Overhead Kettlebell Carries
When I first started training for athletics in my teenage years, the kettlebell was always puzzling. I was never really introduced to the kettlebell until my time at Old School. It is an awkward object to lift which makes it’s a great tool when done correctly. The kettlebell is often used as a stabilizing mechanism for athletes in the gym. Specifically, kettlebell overhead carries and using them as an accessory movement for powerlifters, bodybuilders, and general practitioners.
Before all else, healthy shoulders will keep you in the weightlifting game much longer. Overhead kettlebell carries will build up the stabilization muscles of the shoulder girdle which will result in much healthier shoulders. In addition to healthy shoulders, the ability to stabilize weight overhead will promote hypertrophy and strength in the shoulders/upper back. In the sport of powerlifting, having a strong upper back is needed to press heavy weight, support a heavy barbell on your back, and stabilize a neutral spine in the deadlift. For bodybuilders, the hypertrophy in the shoulders/upper back will widen the upper body and help with the appearance of the ‘v-taper’ that is sought after.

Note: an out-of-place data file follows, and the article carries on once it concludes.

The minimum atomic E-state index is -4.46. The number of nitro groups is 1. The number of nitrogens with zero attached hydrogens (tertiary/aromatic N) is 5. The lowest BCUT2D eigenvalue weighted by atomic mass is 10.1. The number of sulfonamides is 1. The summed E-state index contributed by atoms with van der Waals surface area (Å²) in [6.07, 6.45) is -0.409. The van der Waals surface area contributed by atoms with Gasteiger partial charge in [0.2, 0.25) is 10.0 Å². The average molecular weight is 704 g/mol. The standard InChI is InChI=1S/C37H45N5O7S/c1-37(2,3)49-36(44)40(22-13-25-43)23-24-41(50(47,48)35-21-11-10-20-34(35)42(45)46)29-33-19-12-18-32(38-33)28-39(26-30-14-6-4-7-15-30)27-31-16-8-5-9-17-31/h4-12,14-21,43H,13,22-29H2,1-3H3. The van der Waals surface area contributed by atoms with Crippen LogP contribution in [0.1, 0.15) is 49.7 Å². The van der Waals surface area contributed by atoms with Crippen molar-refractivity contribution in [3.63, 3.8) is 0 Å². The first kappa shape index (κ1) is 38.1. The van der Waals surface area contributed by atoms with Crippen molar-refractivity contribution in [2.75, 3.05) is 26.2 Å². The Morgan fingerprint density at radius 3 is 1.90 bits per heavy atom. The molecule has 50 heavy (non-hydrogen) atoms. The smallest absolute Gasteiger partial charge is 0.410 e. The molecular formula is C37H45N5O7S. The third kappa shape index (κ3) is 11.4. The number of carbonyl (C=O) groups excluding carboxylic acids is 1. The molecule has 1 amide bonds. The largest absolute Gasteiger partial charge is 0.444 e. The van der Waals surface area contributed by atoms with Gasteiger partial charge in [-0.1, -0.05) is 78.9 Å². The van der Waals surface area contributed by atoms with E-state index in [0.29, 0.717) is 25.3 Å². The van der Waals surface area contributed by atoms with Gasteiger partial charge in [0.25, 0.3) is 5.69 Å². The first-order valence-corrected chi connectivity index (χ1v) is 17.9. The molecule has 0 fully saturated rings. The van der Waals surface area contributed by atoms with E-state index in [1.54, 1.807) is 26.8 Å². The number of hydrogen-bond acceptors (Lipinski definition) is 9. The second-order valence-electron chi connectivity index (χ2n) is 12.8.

Start light and work your way up. Grab a kettlebell that is around 25% of your max overhead press and progress heavier each set. Press the kettlebell overhead—fully locking out the shoulder, elbow, and letting the kettlebell rest on the back of the wrist/forearm. Begin to walk, bracing the core to help with stabilization, neutral spine, and focusing on pressing the kettlebell throughout the duration of the walk to stabilize the shoulder girdle. My walks have consisted of 150-200ft per arm for multiple sets. Preform this movements on your shoulder and/or bench accessory days and begin to see hypertrophy/increased stabilization in the upper back and shoulders.
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